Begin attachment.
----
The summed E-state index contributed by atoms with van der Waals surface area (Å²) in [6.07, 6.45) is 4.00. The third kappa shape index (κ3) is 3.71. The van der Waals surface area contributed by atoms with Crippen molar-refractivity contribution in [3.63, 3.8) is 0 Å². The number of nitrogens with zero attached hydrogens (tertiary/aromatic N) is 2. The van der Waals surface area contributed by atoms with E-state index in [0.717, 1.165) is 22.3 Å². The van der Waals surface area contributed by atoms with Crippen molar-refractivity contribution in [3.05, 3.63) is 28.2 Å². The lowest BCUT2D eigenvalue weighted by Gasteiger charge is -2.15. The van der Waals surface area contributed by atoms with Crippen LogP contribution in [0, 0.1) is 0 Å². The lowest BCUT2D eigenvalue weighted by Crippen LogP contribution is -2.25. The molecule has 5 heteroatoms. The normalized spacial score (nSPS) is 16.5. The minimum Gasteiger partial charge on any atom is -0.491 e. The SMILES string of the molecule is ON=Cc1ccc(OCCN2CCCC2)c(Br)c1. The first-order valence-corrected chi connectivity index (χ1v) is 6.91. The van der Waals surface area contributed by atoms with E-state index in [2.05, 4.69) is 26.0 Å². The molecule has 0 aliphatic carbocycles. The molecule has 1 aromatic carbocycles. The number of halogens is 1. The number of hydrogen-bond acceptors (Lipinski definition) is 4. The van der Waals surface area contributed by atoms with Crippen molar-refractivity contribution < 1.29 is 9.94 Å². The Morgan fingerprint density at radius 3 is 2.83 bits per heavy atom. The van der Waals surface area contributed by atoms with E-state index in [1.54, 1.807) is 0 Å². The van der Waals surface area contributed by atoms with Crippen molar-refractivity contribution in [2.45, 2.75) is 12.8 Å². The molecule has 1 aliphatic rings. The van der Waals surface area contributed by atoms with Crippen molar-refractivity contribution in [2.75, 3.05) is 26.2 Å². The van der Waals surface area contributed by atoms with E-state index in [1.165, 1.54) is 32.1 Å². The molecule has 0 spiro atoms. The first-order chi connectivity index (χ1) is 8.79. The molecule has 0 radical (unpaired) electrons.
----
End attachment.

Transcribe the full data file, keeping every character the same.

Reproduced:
The summed E-state index contributed by atoms with van der Waals surface area (Å²) in [6.07, 6.45) is 4.00. The third kappa shape index (κ3) is 3.71. The van der Waals surface area contributed by atoms with Crippen molar-refractivity contribution in [3.63, 3.8) is 0 Å². The number of nitrogens with zero attached hydrogens (tertiary/aromatic N) is 2. The van der Waals surface area contributed by atoms with E-state index in [0.717, 1.165) is 22.3 Å². The van der Waals surface area contributed by atoms with Crippen molar-refractivity contribution in [3.05, 3.63) is 28.2 Å². The lowest BCUT2D eigenvalue weighted by Gasteiger charge is -2.15. The van der Waals surface area contributed by atoms with Crippen LogP contribution in [0, 0.1) is 0 Å². The lowest BCUT2D eigenvalue weighted by Crippen LogP contribution is -2.25. The molecule has 5 heteroatoms. The normalized spacial score (nSPS) is 16.5. The minimum Gasteiger partial charge on any atom is -0.491 e. The SMILES string of the molecule is ON=Cc1ccc(OCCN2CCCC2)c(Br)c1. The first-order valence-corrected chi connectivity index (χ1v) is 6.91. The van der Waals surface area contributed by atoms with E-state index in [2.05, 4.69) is 26.0 Å². The molecule has 0 aliphatic carbocycles. The molecule has 1 aromatic carbocycles. The number of halogens is 1. The number of hydrogen-bond acceptors (Lipinski definition) is 4. The van der Waals surface area contributed by atoms with Crippen molar-refractivity contribution < 1.29 is 9.94 Å². The Morgan fingerprint density at radius 3 is 2.83 bits per heavy atom. The van der Waals surface area contributed by atoms with E-state index in [1.54, 1.807) is 0 Å². The van der Waals surface area contributed by atoms with Crippen molar-refractivity contribution in [2.45, 2.75) is 12.8 Å². The molecule has 1 aliphatic rings. The van der Waals surface area contributed by atoms with Crippen molar-refractivity contribution in [2.75, 3.05) is 26.2 Å². The van der Waals surface area contributed by atoms with E-state index in [1.165, 1.54) is 32.1 Å². The molecule has 0 spiro atoms. The first-order chi connectivity index (χ1) is 8.79. The molecule has 0 radical (unpaired) electrons.